Winning Just Means You Need a New Beginning

Jordan Shapiro
Jun 12, 2013 · 4 min read

After you’ve won, the game is over.

Here’s how it goes:

You beat every level. You reached the princess. Maybe a fancy fireworks animation congratulated you on work well done. Maybe there was a picture of a treasure chest. Maybe gold stars flashed across the screen.

At first, you are proud and exultant. But soon you are longing for the refuge of the gamescape. You’re bored in a way that that feels like homesickness. You crave the challenges, the dangers, and the stimulation of the virtual world with which you’ve become so well acquainted.

But you can’t go back.

So what do you do next? Now what?

You can go back to the beginning and hunt for Easter eggs.

You can play through the game again: this time as an expert! (Maybe this time you play as a different avatar. Maybe you try to get more weapons, or keys, or coins, or secret boxes.)

But the truth is, it’s never as fun as it was the first time.

The only solution is to start something else:

Pop in a new cartridge.
Slide a different disc into the system.
Download another file.
Reboot.

This time, remember that WINNING JUST MEANS YOU NEED A NEW BEGINNING.

Winning means the game is over. It is finished. Done.

Suddenly the big accomplishment of reaching the end of the game pales in comparison to the exploits along the way.

Why were you in such a rush to win? Is the goal of the game for it to be over? Or is the goal of the game for you to have fun?

Next time, why not play a little slower? Look around. Enjoy the graphics. Take some time to appreciate the pixelated landscape.

After all, it’s less about the prize and more about the moments of exuberant glee that you experience on the way to getting there.

To describe this experience, game designers use the words “flow” and “fiero.”

Flow is a term from the field of positive psychology. Flow describes the pleasure of total immersion. Flow is what you feel, as a player, when you are so wrapped up in the game that you barely notice the life-world around you. In fact, you barely notice yourself. You are absorbed in the tasks at hand.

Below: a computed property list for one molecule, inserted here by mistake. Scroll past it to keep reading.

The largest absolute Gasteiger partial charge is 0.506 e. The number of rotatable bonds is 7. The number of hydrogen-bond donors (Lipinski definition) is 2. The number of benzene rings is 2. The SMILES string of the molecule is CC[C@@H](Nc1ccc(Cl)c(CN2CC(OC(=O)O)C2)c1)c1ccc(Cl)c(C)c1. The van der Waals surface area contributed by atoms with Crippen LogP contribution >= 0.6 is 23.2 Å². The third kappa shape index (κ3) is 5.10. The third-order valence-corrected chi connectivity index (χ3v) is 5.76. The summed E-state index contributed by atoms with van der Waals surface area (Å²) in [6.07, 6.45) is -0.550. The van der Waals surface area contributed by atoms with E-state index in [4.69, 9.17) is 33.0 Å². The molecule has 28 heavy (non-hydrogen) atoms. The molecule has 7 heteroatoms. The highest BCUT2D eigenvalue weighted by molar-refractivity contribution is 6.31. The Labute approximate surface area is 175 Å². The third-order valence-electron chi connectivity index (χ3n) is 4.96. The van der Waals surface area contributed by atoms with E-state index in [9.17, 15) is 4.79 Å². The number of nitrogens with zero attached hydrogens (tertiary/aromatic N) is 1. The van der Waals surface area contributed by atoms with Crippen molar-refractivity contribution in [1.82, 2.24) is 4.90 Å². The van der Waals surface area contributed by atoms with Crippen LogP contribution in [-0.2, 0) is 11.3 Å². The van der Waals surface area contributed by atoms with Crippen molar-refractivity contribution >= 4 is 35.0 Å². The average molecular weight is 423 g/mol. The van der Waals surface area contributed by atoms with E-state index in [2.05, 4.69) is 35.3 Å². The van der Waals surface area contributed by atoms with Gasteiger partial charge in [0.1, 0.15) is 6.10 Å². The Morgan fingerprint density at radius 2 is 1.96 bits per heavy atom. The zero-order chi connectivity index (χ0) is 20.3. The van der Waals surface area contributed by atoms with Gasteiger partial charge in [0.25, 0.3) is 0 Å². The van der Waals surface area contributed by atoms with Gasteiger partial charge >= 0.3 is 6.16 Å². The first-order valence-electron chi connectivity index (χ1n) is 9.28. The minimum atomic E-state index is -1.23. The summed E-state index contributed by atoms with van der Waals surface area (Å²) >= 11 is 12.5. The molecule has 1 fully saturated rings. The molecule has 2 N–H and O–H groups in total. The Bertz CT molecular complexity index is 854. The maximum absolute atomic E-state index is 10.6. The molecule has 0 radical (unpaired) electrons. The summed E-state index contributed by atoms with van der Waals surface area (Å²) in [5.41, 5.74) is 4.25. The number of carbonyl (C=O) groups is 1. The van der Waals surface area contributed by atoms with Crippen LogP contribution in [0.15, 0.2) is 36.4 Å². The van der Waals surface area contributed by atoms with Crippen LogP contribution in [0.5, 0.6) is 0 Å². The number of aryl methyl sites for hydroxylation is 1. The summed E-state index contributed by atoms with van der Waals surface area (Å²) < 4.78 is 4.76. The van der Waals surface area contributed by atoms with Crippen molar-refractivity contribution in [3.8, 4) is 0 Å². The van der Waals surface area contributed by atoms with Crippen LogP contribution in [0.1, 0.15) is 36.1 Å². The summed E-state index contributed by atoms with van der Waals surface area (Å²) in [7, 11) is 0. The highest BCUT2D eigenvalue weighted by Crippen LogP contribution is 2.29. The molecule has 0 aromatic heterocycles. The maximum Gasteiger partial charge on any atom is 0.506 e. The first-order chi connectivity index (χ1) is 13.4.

Fiero is the Italian word for pride. It describes the way you feel when you complete a task. It is the beaming honor and self-regard that makes you want to puff out your chest because you overcame a challenge or conquered an adversary. Fiero is that exhilarating energy rush that you feel when you discover just the right way to jump, crushing two villains and getting an extra life while simultaneously opening up a wormhole to another level.

Fiero and Flow are more related than they seem at first glance.

The Italian word fiero comes from the same Latin root as our English word “fierce.” This is not only because the particular kind of pride that fiero describes makes us feel like an aggressive alpha predator at the top of the virtual food chain. Fiero also has to do with feeling of wildness. The Latin root fiera is also the origin of the English word “feral,” which means untamed or undomesticated.

The feeling of fiero, then, is less about pride and more about being your untamed self. Like “flow,” fiero is about the way you feel when you are liberated from the chatter of the civilized life world and enabled to just be uninhibited, to play free.

We want to maintain the flow of fiero. It is the opposite of being self-conscious. It is the ability to respond in an unrestrained way to the immediate circumstances of the world around us.

This is what great games allow us to do. But only when we’re playing, not when we’ve won. Winning is losing the game. Winning is letting the game slip away.

Don’t let the game get away from you. Don’t let it be lost.

Winning is ending. It interrupts the flow and precludes opportunities to experience fiero.

Instead, PLAY the game. Laugh. Smile. Delve into the rollercoaster-like thrill of tension and suspense. Experience it.

Because once it’s over, you’ll be bored. And then you’ll be stuck looking for a new way to occupy your time.

Stop playing to win and start enjoying the flow of fiero.


This piece originally appeared in the book FREEPLAY: A Video Game Guide to Maximum Euphoric Bliss. For more information on author Jordan Shapiro CLICK HERE.

Wisdom of Video Games

How to win the high score at living.

    Jordan Shapiro

    Written by

    Author of The New Childhood: Raising Kids to Thrive in a Connected World (TheNewChildhood.com) Twitter: @jordosh

    Wisdom of Video Games

    How to win the high score at living.

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